5 Bad Reasons for Homesteading

 Bad Homesteading Reason#1: You want an easier life.

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Homesteading involves hard work, but it’s your own hard work, and it’s often in the sunshine and fresh air.

The fact is, successful homesteading requires a longer work week than a regular 9 to 5 job. I work from 7am to 6pm six days a week, 50 weeks a year keeping up with homestead tasks. Mary spends almost the same amount of time at her work. All our kids have chores, too.

So why take on a homestead if it requires more time than working for a paycheck? I’d rather work 60 hours a week hoeing my own beans, cutting firewood, building my own structures and working my homestead business than working in someone else’s dream for 40 hours a week, then buying everything I need with after-tax dollars. There are four other bad reasons to homestead, and they might surprise you.

Bad Homesteading Reason#2: You like nature.

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Nature is not always pretty. This northern pike choke to death on a catfish that was too big to swallow. Real nature is not a post card. It’s sometimes messy, unfair, disappointing and unreasonable.

Yes, I like nature, too. I love it, in fact, but nature is not all sweetness and light. Partnering with nature to actually make a living is often a struggle. It’s not the Garden of Eden out here, and no amount of wishful thinking will change that. “By the sweat of our brow you will eat your food.” Making a homestead living involves wrestling with nature sometimes, so you’ve got to be prepared and equipped to use chainsaws, irrigation systems, tractors, power tools, computers and other modern things to get the job done. All of these things must be used in sensitive, sustainable ways, of course, but don’t think that the earth will give you a living just because you like to look at sunsets.

Bad Homesteading Reason#3: You want to get away from it all.

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Fields look like this 4 or 5 months each year in northern homestead regions. Just be sure you can appreciate months of stark beauty before you commit to “getting away from it all”.

Homesteading will certainly get you away from traffic, hordes of people, the consumer mentality, and easy comparison with the Jones’s. But homesteading also gives you a much closer look at yourself, your spouse, your kids and your true ability to plan wisely and get lots of stuff done. You might not necessarily like what you see out here in the country either, especially the solitude. Homesteading is not an escape, it’s more a matter of living deliberately, addressing your real needs and living with the full consequences of your actions, good or not-so-good.

Bad Homesteading Reason#4: You’re tired of a world run by money.

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You might be surprised how important money is on a homestead.You certainly won’t spend as much as a city life keeping warm and fed, but it takes some pretty decent dough to get a good homestead set up.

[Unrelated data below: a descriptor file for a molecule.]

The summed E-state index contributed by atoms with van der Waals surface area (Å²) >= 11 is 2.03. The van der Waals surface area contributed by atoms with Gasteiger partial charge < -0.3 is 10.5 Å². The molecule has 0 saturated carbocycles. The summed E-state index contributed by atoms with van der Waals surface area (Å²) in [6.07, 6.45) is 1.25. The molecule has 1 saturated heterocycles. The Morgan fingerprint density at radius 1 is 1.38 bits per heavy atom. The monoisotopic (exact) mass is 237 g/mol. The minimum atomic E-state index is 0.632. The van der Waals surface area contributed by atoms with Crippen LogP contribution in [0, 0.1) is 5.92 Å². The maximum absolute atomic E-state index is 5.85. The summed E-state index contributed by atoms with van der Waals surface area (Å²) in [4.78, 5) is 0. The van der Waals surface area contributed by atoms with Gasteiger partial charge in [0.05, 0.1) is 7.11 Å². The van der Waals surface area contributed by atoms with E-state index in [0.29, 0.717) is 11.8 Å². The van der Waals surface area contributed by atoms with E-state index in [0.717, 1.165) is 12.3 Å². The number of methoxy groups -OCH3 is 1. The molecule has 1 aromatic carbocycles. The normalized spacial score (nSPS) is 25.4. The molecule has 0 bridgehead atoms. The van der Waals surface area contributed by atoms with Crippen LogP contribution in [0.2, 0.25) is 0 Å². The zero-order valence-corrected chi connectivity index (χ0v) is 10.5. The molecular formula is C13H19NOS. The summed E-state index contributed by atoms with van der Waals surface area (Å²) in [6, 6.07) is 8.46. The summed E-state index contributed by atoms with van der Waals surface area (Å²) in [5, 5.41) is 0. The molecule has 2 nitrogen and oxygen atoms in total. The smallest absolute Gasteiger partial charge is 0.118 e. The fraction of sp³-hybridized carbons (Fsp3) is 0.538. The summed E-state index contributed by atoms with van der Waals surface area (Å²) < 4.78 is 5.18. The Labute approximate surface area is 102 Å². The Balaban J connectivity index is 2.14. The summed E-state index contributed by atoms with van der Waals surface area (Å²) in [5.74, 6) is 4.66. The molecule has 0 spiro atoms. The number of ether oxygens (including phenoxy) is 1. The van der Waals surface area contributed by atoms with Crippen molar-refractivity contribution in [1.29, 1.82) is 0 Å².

I know what you mean. The pursuit of money can really ruin a place. And while it’s certainly true you can live for less money on a homestead,  less money isn’t the same as no money. It actually takes a surprising amount of money to build up a decent homestead over the years because very few of us want to live only with what the land provides. A good truck, a good well, a decent tractor, gas for the chainsaws, the odd bottle of headache tablets and a whole bunch of other things are necessary for a mentally sustainable homestead in my experience.  I’ve seen people try to live ultra primitively on homesteads, but without exception they get exhausted and give up entirely in a few years. Even the Amish earn and use money, so don’t fool yourself into believing that money is bad. The love of money is the root of all evil, but not  money itself.

Bad Homesteading Reason#5: City life bugs you. You want solitude.

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People and their habits can be annoying. But an urge to be a hermit is not something you’ll find helpful as a homesteader. In fact, you’ll need surprisingly good interpersonal skill, even if your nearest neighbour is a mile away.

Yes, people and cities can be a pain sometimes, but homesteading in a rural community is definitely not the way to find anonymity. You’d think it would be, but it’s not. Our homestead is at the end of a dead-end road that’s 12 miles from the nearest town, and yet most of the people within a 40 mile radius around our place know our names, our faces, the names of our kids and many other intimate details about us. You’d be surprised. And we know these things about them, too. I’m not sure how it happens or why, but it seems like the sparser the population of a place, the more the people around know about each other. If you want anonymity, move to Manhattan. Take up homesteading only if you’re okay being one big well-informedcommunity family.

So what are some good reasons to consider building a homestead life style? There are 8 big ones.
Click here to find out what they are.

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